Clinicians felt they had made large changes to the way they had communicated with service users, and correspondingly service users felt a shift in the depth of communication achieved. There was a strong sense that the network meetings involved a level of self-disclosure and emotional expression that neither service users nor clinicians were familiar with. For some service users and clinicians this led to a sense of connection and a level of intensity that felt overwhelming. The compelling nature of the relationships formed through open dialogue and the intensity of the interactions in comparison with TAU should be carefully considered and outlined with service users before gaining consent to commence treatment. A crucial element of open dialogue was the felt and perceived authenticity of interactions within network meetings. It will be important for further studies to look at how authenticity has an impact on the therapeutic relationship and whether this fosters trust. Previous studies of open dialogue have shown that the increased trust between service users and therapists may be an essential mechanism of change within open dialogue.1618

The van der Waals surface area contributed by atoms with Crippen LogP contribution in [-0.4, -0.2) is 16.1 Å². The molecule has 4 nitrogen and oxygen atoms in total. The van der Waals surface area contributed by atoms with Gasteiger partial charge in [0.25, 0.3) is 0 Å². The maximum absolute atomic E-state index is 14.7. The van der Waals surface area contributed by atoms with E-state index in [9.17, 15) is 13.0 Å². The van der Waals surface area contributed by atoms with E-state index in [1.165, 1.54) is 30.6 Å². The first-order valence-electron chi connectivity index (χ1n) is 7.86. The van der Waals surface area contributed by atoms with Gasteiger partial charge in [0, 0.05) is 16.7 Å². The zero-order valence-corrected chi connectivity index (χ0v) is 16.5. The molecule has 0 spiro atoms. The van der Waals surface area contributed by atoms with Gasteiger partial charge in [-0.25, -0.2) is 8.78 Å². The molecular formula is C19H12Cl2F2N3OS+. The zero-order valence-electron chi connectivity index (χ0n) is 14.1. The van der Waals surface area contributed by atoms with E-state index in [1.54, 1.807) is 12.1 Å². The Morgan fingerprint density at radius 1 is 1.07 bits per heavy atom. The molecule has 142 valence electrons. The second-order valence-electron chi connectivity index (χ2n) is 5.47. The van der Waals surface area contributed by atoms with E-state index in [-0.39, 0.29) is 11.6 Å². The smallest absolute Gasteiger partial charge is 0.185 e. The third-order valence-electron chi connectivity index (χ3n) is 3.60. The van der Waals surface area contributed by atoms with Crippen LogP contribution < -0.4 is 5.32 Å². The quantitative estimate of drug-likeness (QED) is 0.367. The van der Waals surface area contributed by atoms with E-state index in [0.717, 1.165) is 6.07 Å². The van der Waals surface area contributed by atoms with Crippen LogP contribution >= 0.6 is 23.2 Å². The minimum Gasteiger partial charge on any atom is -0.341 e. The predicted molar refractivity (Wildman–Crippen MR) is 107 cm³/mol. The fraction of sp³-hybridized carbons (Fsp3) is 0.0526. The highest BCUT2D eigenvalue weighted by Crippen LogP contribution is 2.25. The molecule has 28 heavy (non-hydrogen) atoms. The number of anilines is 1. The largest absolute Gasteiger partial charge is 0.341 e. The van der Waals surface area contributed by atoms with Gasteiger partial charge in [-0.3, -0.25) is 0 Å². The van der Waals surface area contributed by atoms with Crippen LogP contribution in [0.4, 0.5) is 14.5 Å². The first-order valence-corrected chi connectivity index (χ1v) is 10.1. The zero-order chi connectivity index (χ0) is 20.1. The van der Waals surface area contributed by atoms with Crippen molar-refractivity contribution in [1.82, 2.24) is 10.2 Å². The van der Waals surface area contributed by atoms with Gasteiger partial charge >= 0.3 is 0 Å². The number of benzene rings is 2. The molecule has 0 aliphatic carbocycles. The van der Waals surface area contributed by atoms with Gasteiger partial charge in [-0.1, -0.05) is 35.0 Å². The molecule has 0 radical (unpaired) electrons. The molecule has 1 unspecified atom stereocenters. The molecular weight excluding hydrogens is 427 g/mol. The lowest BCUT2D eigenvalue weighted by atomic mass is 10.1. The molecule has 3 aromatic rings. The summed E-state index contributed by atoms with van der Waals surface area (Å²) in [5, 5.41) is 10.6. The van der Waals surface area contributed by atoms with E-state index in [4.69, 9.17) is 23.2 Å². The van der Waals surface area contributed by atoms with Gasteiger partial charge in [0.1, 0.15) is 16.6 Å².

Organisational issues

It may be important to consider whether additional resources are needed for an open dialogue approach to service delivery. Clinicians described the implementation of open dialogue as challenging and called for a more dialogical approach to be taken. They suggested that leadership take a more transparent and inclusive approach to changes in service delivery, which would adhere more closely to the open dialogue approach. When implementing complex clinical interventions, it is important for those delivering the service to collectively define the procedures and actions needed to maintain changes, in order to encourage continued involvement and commitment.19

Critical to implementation is the culture of the service, which is heavily influenced by where power lies and how it is used. In the current study, several clinicians identified challenges in delivering a healthcare approach where there is a flattening of hierarchical structures. Clinicians referenced the fixed hierarchy and power dynamics in NHS mental health services as an integral part of the way teams are structured and a function of how services monitor work and divide responsibilities. It is therefore important to further explore how to adopt a radically different approach to service delivery in the NHS and other international healthcare providers. Razzaque and Wood20 suggest that a cultural shift in NHS services is needed to allow open dialogue to be incorporated into practices and that open dialogue may offer a framework to develop services in a clinically meaningful way.